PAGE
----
course. I’m not going to be satisfied with
winning a couple of rounds.
“I think I have a good chance so, of
course, it’s going to make my own
expectations a little higher.”
Perkins Bulks Up for Bigger Role'
Junior Anthony Perkins has
put on 20 pounds since last
year to become a starter
on the UNC defensive line.
By T. Nolan Hayes
Sports Editor
Anthony Perkins has a predicament
many Americans can only dream about
He wants to gain weight, but he has
trouble doing it.
Perkins, a junior defensive tackle for
the North Carolina football team, packs
about 270 pounds on his 6-foot-5 frame.
That makes him a huge individual when
he’s walking through campus Monday
through Friday, but it leaves him on the
small side come Saturday afternoons.
Still, 270 pounds is a much better
weight for Perkins than the 250 he
played at in 1999.
“I worked hard over the summer to
keep my weight up, eating a lot,” said
Perkins, who hopes to weigh 285 one
day. “I’m just trying to get better and
trying to get stronger and trying to get
faster. I’m trying to improve every day.”
He has met his goal thus far despite
having to adjust to some position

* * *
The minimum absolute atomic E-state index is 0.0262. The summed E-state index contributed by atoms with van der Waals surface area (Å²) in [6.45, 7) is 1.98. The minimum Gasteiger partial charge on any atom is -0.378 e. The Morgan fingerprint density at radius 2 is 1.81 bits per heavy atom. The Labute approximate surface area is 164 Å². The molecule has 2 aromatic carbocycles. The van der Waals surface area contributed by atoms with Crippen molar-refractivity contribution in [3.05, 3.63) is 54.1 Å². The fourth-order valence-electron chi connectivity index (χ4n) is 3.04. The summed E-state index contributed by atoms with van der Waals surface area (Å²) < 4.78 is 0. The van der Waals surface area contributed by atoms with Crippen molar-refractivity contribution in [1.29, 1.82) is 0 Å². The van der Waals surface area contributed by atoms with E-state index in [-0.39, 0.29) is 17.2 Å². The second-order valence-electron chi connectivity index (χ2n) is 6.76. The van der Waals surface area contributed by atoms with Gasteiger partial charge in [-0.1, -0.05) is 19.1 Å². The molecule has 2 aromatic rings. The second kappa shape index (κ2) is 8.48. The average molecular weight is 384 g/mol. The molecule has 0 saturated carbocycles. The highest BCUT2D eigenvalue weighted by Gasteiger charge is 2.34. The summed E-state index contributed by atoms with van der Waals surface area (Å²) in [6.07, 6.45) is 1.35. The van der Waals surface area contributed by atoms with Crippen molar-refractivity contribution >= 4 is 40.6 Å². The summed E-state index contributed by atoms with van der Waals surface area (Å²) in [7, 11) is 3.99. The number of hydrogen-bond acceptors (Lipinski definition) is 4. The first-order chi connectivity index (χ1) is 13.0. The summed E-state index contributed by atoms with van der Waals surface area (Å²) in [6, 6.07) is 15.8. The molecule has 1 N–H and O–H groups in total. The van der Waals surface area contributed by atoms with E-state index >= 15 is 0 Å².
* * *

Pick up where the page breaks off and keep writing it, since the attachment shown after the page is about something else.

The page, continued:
changes. Perkins began his career at
UNC as a walk-on out of Fuquay-Varina
High School, where he played offensive
tackle for a team that won four confer
ence titles while he was there.
Coaches put him at tight end when
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UNC defensive tackle Anthony Perkins, right, picked up the first fumble recovery of his career on this play . ■
last year against Duke. Perkins played in all 11 games for the Tar Heels in 1999 and made 19 tackles.
he arrived at Chapel Hill in 1997 but
later moved him to defense. He played
defensive end for about a week in the
spring and then moved to tackle.
“It’s been a normal transition,”
Perkins said. “I’m an aggressive player
by nature, and defense is where I fit in.
Offensive line was fun in high school
because you can be aggressive at that
position, but I like defense better.”
Perkins’s focus since becoming a
defensive tackle has been to get bigger
and stronger. He hung around Chapel